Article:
Passed On is a Mules and Men for the early twenty-first century. Higher praise is hard to express. Zora Neale Hurston at once set a high standard for authors dealing with African American folklore and offered for her times–as Holloway does for our times–a metaphor for the folklorist. Born in 1891 in Florida, Hurston studied at Howard University and Barnard College in the 1920s. She traveled from New York to the South several times in the late 1920s to collect folklore, publishing Mules and Men in 1935. Apparently unsentimental to the core, Hurston recorded the life-giving and the death-dealing practices of African American Floridians and Louisianans. Some of these, like folk cures for gonorrhea and syphilis, Hurston knew, entailed death when life was desired.
Much like Kabnis, of Jean Toomer’s Cane, she understood the differences between herself and the people she studied even as she interacted intimately with them. And she was impatient with fakelore and dismissive of it. Those of us who enjoy the resonances of the song “John Henry” can at best find it bracing that she dismissed it as without roots in black life. The metaphor for the folklorist given in Mules and Men is an independent, educated, and sexually adventurous woman. As a character in the book, she travels independently, even into dangerous situations, in search of material. Her possession of an automobile makes some of her male informants dependent on her. New Orleans Hoodoo men propose her assumption of their duties after they retire, but she knows that she will return to New York and compose a book.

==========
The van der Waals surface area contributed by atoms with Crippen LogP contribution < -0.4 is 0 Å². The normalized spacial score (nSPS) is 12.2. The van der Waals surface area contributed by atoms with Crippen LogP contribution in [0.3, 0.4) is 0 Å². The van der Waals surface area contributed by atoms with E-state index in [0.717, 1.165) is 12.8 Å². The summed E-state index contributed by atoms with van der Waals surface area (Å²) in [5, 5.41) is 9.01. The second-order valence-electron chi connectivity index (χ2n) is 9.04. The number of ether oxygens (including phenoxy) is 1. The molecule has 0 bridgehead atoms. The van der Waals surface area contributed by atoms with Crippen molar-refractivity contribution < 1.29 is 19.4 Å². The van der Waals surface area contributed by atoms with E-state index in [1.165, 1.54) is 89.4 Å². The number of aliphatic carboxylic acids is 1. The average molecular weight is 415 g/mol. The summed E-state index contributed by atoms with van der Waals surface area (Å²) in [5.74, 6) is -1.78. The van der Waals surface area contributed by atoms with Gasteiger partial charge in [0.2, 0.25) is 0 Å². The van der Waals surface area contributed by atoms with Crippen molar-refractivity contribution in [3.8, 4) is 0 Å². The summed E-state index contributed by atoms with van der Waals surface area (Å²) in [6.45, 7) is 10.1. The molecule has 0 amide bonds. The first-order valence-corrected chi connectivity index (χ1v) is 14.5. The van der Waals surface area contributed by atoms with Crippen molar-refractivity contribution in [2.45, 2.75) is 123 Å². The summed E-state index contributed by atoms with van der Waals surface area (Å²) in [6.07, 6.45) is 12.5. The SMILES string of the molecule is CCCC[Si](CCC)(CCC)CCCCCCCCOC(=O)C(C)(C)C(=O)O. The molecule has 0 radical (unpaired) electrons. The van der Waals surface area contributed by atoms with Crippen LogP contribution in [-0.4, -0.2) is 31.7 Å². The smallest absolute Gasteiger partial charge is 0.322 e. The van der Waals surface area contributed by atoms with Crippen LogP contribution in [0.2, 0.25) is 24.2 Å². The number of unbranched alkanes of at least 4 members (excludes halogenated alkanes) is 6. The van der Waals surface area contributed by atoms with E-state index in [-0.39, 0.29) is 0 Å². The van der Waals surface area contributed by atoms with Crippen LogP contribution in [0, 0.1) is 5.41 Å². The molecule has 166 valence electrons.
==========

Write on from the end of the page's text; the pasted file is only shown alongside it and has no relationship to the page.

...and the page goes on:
he life of the folklorist is not the life of the folk. The sexual dimensions of the book are obscure — almost certainly purposely so — but some women in Florida suspected her of intimacies with their men, several of the Hoodoo rituals required her nudity in the company of men, and one of the rites in particular obligated her to abstain from sexual intercourse for a set time. One of the illustrations of Mules and Men is an erotic ink drawing of Hurston’s character prone on a bed–a depiction of one of the ceremonies in which she participated.
Holloway matches Hurston’s unswerving faithfulness to folklore and her Kabnis-like awareness of being both part of those she studies and separate from them. If Hurston’s demonstration that African Americans had a vibrant culture of their own was needed in the early twentieth century, then Holloway’s contact with the funeral and mourning practices of ordinary people is needed in our own time. For we are awash in fakelores of the nation at large as well as of its racial and ethnic groups. Nostalgia pays and plays in our time. Our sense of folk heritages is often cartoonish. One of our challenges is to face and, in some instances, commit ourselves to traditions that have not been sentimentalized and commodified.